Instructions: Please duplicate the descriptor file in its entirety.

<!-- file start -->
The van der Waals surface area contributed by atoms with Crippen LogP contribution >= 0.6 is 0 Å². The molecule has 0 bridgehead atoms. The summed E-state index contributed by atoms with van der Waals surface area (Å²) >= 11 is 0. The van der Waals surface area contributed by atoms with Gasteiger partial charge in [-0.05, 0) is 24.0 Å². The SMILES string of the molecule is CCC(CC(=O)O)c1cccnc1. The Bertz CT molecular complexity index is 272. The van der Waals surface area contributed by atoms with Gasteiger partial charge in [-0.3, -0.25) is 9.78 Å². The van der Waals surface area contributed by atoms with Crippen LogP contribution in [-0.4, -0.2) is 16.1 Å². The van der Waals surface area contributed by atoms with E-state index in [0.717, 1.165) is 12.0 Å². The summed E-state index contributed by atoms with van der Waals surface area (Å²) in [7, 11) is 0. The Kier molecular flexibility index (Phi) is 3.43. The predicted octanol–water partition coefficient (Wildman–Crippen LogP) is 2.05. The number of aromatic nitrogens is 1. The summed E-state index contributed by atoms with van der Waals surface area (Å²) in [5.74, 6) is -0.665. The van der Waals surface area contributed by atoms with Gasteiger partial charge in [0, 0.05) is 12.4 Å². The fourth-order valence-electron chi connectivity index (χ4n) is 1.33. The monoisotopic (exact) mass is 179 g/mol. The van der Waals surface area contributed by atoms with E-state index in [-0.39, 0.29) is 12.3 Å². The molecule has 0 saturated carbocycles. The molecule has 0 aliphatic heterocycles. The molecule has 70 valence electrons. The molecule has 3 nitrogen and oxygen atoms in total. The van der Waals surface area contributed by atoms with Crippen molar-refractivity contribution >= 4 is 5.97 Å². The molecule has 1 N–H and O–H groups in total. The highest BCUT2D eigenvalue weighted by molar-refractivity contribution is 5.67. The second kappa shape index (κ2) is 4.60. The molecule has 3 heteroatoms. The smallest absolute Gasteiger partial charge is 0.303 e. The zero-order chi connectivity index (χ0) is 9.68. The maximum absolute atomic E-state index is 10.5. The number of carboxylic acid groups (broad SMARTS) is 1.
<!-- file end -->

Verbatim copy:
The van der Waals surface area contributed by atoms with Crippen LogP contribution >= 0.6 is 0 Å². The molecule has 0 bridgehead atoms. The summed E-state index contributed by atoms with van der Waals surface area (Å²) >= 11 is 0. The van der Waals surface area contributed by atoms with Gasteiger partial charge in [-0.05, 0) is 24.0 Å². The SMILES string of the molecule is CCC(CC(=O)O)c1cccnc1. The Bertz CT molecular complexity index is 272. The van der Waals surface area contributed by atoms with Gasteiger partial charge in [-0.3, -0.25) is 9.78 Å². The van der Waals surface area contributed by atoms with Crippen LogP contribution in [-0.4, -0.2) is 16.1 Å². The van der Waals surface area contributed by atoms with E-state index in [0.717, 1.165) is 12.0 Å². The summed E-state index contributed by atoms with van der Waals surface area (Å²) in [7, 11) is 0. The Kier molecular flexibility index (Phi) is 3.43. The predicted octanol–water partition coefficient (Wildman–Crippen LogP) is 2.05. The number of aromatic nitrogens is 1. The summed E-state index contributed by atoms with van der Waals surface area (Å²) in [5.74, 6) is -0.665. The van der Waals surface area contributed by atoms with Gasteiger partial charge in [0, 0.05) is 12.4 Å². The fourth-order valence-electron chi connectivity index (χ4n) is 1.33. The monoisotopic (exact) mass is 179 g/mol. The van der Waals surface area contributed by atoms with E-state index in [-0.39, 0.29) is 12.3 Å². The molecule has 0 saturated carbocycles. The molecule has 0 aliphatic heterocycles. The molecule has 70 valence electrons. The molecule has 3 nitrogen and oxygen atoms in total. The van der Waals surface area contributed by atoms with Crippen molar-refractivity contribution >= 4 is 5.97 Å². The molecule has 1 N–H and O–H groups in total. The highest BCUT2D eigenvalue weighted by molar-refractivity contribution is 5.67. The second kappa shape index (κ2) is 4.60. The molecule has 3 heteroatoms. The smallest absolute Gasteiger partial charge is 0.303 e. The zero-order chi connectivity index (χ0) is 9.68. The maximum absolute atomic E-state index is 10.5. The number of carboxylic acid groups (broad SMARTS) is 1.